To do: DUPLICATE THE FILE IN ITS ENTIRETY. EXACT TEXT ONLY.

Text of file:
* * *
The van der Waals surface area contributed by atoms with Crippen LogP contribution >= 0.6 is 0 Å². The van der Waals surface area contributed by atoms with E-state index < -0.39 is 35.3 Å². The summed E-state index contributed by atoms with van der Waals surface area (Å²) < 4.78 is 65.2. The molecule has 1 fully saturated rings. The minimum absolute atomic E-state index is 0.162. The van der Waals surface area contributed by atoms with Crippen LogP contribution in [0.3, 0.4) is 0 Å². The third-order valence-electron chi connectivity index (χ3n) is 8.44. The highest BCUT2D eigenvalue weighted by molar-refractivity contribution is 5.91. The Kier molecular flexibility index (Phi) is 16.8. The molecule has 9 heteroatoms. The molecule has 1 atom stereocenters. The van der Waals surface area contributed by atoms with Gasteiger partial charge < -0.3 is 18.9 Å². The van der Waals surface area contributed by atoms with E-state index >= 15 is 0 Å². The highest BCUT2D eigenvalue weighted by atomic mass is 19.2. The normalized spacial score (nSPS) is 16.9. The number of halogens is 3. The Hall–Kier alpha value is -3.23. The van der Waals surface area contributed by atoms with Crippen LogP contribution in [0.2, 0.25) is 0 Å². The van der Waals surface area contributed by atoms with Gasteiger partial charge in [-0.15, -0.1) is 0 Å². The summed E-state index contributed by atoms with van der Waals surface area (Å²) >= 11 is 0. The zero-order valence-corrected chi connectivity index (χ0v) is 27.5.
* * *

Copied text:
The van der Waals surface area contributed by atoms with Crippen LogP contribution >= 0.6 is 0 Å². The van der Waals surface area contributed by atoms with E-state index < -0.39 is 35.3 Å². The summed E-state index contributed by atoms with van der Waals surface area (Å²) < 4.78 is 65.2. The molecule has 1 fully saturated rings. The minimum absolute atomic E-state index is 0.162. The van der Waals surface area contributed by atoms with Crippen LogP contribution in [0.3, 0.4) is 0 Å². The third-order valence-electron chi connectivity index (χ3n) is 8.44. The highest BCUT2D eigenvalue weighted by molar-refractivity contribution is 5.91. The Kier molecular flexibility index (Phi) is 16.8. The molecule has 9 heteroatoms. The molecule has 1 atom stereocenters. The van der Waals surface area contributed by atoms with Gasteiger partial charge < -0.3 is 18.9 Å². The van der Waals surface area contributed by atoms with E-state index >= 15 is 0 Å². The highest BCUT2D eigenvalue weighted by atomic mass is 19.2. The normalized spacial score (nSPS) is 16.9. The number of halogens is 3. The Hall–Kier alpha value is -3.23. The van der Waals surface area contributed by atoms with Crippen LogP contribution in [0.2, 0.25) is 0 Å². The van der Waals surface area contributed by atoms with Gasteiger partial charge in [-0.15, -0.1) is 0 Å². The summed E-state index contributed by atoms with van der Waals surface area (Å²) >= 11 is 0. The zero-order valence-corrected chi connectivity index (χ0v) is 27.5.